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Ep. 22: Taylor Ford of I.T.'s 4 Me

Summer of 50 PGH Tech Stories


Taylor Ford may have a degree in chemistry, but her passion and business is around all things technology. Her managed services company, I.T.'s 4 Me, brings information technology services to small and medium-sized companies at an approachable and understandable level. Taylor has an amazing story of following her passion and providing a valuable service. Summer of 50 PGH Tech Stories is powered by Comcast.



Hey everybody, this is Jonathan Kersting hanging out here with Comcast to bring you our summer of 50 Pittsburgh tech stories. I'm gonna tell everyone right now, they're going to have to strap on their seat belts. Because I'm talking to someone who brings it all the time. I've never known a time when Taylor Ford has not brought it in. She always brings it cuz he's gonna Pittsburgh's coolest people without a doubt. She's very inspiring. She's full of energy. She's gonna take live radio a few times. And every time I talked to her, I'm like, man, Taylor. She's got it going on, man. She's got to come back. I got a chance to interview Taylor. I'm like, let's do it. And then when this series come up, I'm like, Taylor's got to be on the show. So Taylor, thank you. It is for me good to see you again. How's it going?

Good to see you again. Hello, everyone.

Yeah, so glad to talk to you and for hit the record button. You're telling me that you're doing well and you're super swamped, obviously because you are like an honest right. Give us a quick little pitch about about about about about the company. Yeah, it is for me. I mean, you had you had your own, you've always had multiple gigs going on, then you decide your own thing. That's why I think you're so inspiring because like, no one can hold you down to one thing.

It doesn't no one does well trying to do that. Let's put it that way. Now we are, we are in it in managed service in digital media marketing company. And what we do is we provide it consultation is one of our legs. That's actually a lot of what we're doing right now. Because being in this virtual environment, a lot of people just don't know what they don't know. And now it does matter. We have a lot of people who are needing to buy a ton of laptops because they purchased you know, work desktops for their employees. And now they're going home. So they're doing repurchasing and even purchasing a large amount of software hardware is just a lot for any company. I mean, from the past Adjusting a bit to picking the device to handing out the device to you know, the inventory tracking, like all of that is a whole thing where they need you because it's a lot they didn't realize a lot of people just really didn't realize when it when COPPA hit, it was hard for the businesses It was kind of like an abrupt hole. It wasn't something that was done in phases. It wasn't something where they were, you know, they had time it was kind of just like you're done. And like at one fell swoop. So what was nice about our company was our current clientele. We actually were preparing them for this long before we have, yeah, because we support virtual environments. So our business is virtual. We have multiple offices. However, my office essentially follows me really wherever I go, right? So we help companies kind of adopt this idea because there are security that's behind that. So my in my information, can't just wait Walk with me everywhere, right? And there's no security behind it. So, you know, a lot of times I'm like, okay, we'll just get people laptops with their information on it. And it's no problem. Yeah, that's not the case. So we help them understand way early on, like we preach to be more proactive. So we don't like to be reactive. In any case, because it just leaves for mistakes. It leaves Russia, your pressure. They're pressured, were pressured, and never look like never works. Well. Yeah, we tried to, like prepare our clientele if you have, you know, let's say you have 10 desktops, we try to encourage you to get at least two laptops just in case something happens. Yeah, just back up, you know, just trying to even get them to understand that you can back up.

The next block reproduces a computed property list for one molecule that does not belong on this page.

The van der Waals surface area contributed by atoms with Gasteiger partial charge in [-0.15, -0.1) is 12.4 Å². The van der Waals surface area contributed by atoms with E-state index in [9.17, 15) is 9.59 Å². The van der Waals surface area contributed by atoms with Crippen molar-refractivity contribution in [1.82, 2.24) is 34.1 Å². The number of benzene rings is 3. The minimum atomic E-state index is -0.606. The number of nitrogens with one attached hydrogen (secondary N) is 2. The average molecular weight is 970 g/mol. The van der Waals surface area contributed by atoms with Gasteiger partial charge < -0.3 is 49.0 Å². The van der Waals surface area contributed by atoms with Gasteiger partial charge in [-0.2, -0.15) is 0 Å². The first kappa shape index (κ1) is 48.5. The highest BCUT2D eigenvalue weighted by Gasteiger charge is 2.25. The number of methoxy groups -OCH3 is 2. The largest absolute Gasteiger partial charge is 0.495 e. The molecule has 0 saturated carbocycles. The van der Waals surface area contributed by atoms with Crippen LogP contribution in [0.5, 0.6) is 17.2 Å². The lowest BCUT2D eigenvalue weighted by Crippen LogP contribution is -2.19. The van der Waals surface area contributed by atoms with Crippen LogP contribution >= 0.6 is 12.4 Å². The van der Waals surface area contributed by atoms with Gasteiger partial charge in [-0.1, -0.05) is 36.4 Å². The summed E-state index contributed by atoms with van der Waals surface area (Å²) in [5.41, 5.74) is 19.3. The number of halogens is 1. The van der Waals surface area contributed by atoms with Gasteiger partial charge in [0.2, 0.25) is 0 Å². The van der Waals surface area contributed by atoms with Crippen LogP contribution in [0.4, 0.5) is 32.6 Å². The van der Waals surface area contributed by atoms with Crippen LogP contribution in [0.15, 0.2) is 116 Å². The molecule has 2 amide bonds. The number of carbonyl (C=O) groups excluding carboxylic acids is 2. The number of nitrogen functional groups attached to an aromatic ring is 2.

We're starting to believe that a lot more now than ever.

Like now they're getting it.

Especially the ones that last like we had a lot a lot of clientele who didn't do that. So they decided they were going to keep all the information Office, it's safe, it's protected. Well, we had to like literally transition them to an entire virtual environment. And that's fun.

Oh my god it was fun, very fun. you've not had much sleep in the past four months that's now ours call like a few days in the chat. You're like, Oh my goodness. Because Because I'm it's one of these things where it's not like when it first happened, but you know that you're you're busy. But now like people are trying to figure out whether how they're gonna go back to work. They have new plans about going back to work so that you keep reconfiguring their systems or think about new ways to do things based on what they think happened. And it's a great is ongoing for you, right?